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It isn't unusual to wire two or more light and switch combinations from the same power source -- in fact, it's common practice. Typically, the source is a circuit breaker in the main electrical panel that has a rating large enough to handle the lights. It's possible to mount the switches in the same or in different electrical boxes, but the latter case involves the extra task of running a circuit cable between the boxes. You maintain the continuity of the hot wire in the circuit cable by forming pigtails at the points where it connects to the switches.

Install appropriate electrical boxes for the lights and switches. You can mount the switches side-by-side in a double-gang electrical box or in different locations, each in a single-gang box. For each fixture and switch you have the choice of nailing a rough-in box to a stud or rafter or mounting a remodeling box on the drywall.

Run 12-gauge electrical cable between each switch and the light it controls. Pull one end of...

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Confusion abounds over the use of tandem circuit breakers in panelboards, even among electricians and electrical inspectors. Today I'll set the record straight as to when tandem circuit breakers can be used. This is an adaptation of an article I wrote for the ASHI Reporter, which was published in February of 2011.

First, a quick definition. A tandem circuit breaker is a double circuit breaker that takes up the space of a single circuit breaker on a panelboard. You'll also hear them called duplex, slimline, twin, half-height, half-inch, double and wafer breakers, depending on local customs. While a two-pole circuit breaker gets connected to two different poles at a panelboard and has a common trip or a handle tie for simultaneous disconnecting of two poles, a tandem breaker does not.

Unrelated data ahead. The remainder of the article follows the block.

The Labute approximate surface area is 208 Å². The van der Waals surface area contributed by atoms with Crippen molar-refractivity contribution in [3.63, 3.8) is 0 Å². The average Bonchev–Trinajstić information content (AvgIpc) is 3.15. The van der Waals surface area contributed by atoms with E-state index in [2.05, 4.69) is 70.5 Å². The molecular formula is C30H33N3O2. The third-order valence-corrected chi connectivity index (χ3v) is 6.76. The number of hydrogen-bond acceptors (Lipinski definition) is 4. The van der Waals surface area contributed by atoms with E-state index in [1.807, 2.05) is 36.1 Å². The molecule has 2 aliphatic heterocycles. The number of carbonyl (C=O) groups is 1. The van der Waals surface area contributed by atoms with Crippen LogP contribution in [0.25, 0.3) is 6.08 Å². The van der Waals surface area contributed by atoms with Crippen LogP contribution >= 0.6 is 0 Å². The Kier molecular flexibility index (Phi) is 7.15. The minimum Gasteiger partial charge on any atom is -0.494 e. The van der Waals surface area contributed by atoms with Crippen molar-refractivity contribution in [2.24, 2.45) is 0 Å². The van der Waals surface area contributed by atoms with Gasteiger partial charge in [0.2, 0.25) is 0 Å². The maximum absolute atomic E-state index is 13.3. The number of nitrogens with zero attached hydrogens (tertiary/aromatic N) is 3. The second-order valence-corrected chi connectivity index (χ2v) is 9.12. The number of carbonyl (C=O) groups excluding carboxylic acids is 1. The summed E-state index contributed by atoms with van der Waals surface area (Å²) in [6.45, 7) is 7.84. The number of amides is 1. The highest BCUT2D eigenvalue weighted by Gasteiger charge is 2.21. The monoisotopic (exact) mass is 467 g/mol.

The photo below shows a 60 amp two-pole circuit breaker at the top, then a 15 amp tandem circuit breaker (highlighted), then a 20 amp tandem circuit breaker (highlighted), then a 20 amp...

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TRhere is no problem running two circuits to the same junction box provided there is enough space in the box and you do not combine neutrals from one circuit with neutrals from the other circuit there.

If the light did not come on when you hooked up the black and white wires in the small group (one cable?) are you sure it is a different circuit as opposed to a cable going down to the switch and nowhere else?

When you figure out that one cable goes down to the switch only then you connect the black wire of that cable to the light fixture black, the other wire of that cable to the live power wire (red or black), and the white of the fixture to the neutral (white) that accompanies the live power wire.
Four inch round (octagonal) metal boxes 2 inches deep are usually too small for handling...

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When there are two or more electrical devices present in a circuit with an energy source, there are a couple of basic means by which to connect them. They can be connected in series or connected in parallel. Suppose that there are three light bulbs connected together in the same circuit. If connected in series, then they are connected in such a way that an individual charge would pass through each one of the light bulbs in consecutive fashion. When in series, charge passes through every light bulb. If connected in parallel, a single charge passing through the external circuit would only pass through one of the light bulbs. The light bulbs are placed within a separate branch line, and a charge traversing the external circuit will pass through only one of the branches during its path back to the low potential terminal. The means by which the resistors are connected will have a major effect upon the overall resistance of the circuit, the total current in the circuit, and the current...